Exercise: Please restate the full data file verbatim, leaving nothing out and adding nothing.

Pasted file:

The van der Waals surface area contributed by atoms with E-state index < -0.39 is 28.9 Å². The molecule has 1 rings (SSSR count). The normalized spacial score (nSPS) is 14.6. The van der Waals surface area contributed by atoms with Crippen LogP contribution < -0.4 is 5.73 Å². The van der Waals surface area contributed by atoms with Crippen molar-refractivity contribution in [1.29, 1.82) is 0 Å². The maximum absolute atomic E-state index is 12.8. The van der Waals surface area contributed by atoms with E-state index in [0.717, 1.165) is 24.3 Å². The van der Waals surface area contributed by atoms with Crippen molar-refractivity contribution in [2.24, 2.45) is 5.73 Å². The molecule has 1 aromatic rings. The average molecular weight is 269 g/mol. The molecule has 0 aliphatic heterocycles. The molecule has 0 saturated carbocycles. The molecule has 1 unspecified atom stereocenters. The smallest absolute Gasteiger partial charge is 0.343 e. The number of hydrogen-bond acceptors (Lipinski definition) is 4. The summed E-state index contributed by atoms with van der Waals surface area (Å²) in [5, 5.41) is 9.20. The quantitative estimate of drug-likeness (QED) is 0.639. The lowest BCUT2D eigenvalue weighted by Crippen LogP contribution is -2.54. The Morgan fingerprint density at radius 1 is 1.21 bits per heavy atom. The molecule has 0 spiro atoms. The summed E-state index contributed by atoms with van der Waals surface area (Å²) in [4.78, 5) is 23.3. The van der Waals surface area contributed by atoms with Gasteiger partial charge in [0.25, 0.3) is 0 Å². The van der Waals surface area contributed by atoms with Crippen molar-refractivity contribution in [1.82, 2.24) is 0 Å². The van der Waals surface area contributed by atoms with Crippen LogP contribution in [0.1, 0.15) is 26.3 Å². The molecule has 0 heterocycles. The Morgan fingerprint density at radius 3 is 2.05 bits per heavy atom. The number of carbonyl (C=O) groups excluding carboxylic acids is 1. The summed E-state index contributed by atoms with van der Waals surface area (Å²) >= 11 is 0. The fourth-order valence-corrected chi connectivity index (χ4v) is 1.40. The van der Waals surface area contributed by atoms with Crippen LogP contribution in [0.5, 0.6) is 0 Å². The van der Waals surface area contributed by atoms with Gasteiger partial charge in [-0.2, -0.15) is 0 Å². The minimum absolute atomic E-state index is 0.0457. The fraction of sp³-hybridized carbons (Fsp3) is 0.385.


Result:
The van der Waals surface area contributed by atoms with E-state index < -0.39 is 28.9 Å². The molecule has 1 rings (SSSR count). The normalized spacial score (nSPS) is 14.6. The van der Waals surface area contributed by atoms with Crippen LogP contribution < -0.4 is 5.73 Å². The van der Waals surface area contributed by atoms with Crippen molar-refractivity contribution in [1.29, 1.82) is 0 Å². The maximum absolute atomic E-state index is 12.8. The van der Waals surface area contributed by atoms with E-state index in [0.717, 1.165) is 24.3 Å². The van der Waals surface area contributed by atoms with Crippen molar-refractivity contribution in [2.24, 2.45) is 5.73 Å². The molecule has 1 aromatic rings. The average molecular weight is 269 g/mol. The molecule has 0 aliphatic heterocycles. The molecule has 0 saturated carbocycles. The molecule has 1 unspecified atom stereocenters. The smallest absolute Gasteiger partial charge is 0.343 e. The number of hydrogen-bond acceptors (Lipinski definition) is 4. The summed E-state index contributed by atoms with van der Waals surface area (Å²) in [5, 5.41) is 9.20. The quantitative estimate of drug-likeness (QED) is 0.639. The lowest BCUT2D eigenvalue weighted by Crippen LogP contribution is -2.54. The Morgan fingerprint density at radius 1 is 1.21 bits per heavy atom. The molecule has 0 spiro atoms. The summed E-state index contributed by atoms with van der Waals surface area (Å²) in [4.78, 5) is 23.3. The van der Waals surface area contributed by atoms with Gasteiger partial charge in [0.25, 0.3) is 0 Å². The van der Waals surface area contributed by atoms with Crippen molar-refractivity contribution in [1.82, 2.24) is 0 Å². The van der Waals surface area contributed by atoms with Crippen LogP contribution in [0.1, 0.15) is 26.3 Å². The molecule has 0 heterocycles. The Morgan fingerprint density at radius 3 is 2.05 bits per heavy atom. The number of carbonyl (C=O) groups excluding carboxylic acids is 1. The summed E-state index contributed by atoms with van der Waals surface area (Å²) >= 11 is 0. The fourth-order valence-corrected chi connectivity index (χ4v) is 1.40. The van der Waals surface area contributed by atoms with Crippen LogP contribution in [0.5, 0.6) is 0 Å². The van der Waals surface area contributed by atoms with Gasteiger partial charge in [-0.2, -0.15) is 0 Å². The minimum absolute atomic E-state index is 0.0457. The fraction of sp³-hybridized carbons (Fsp3) is 0.385.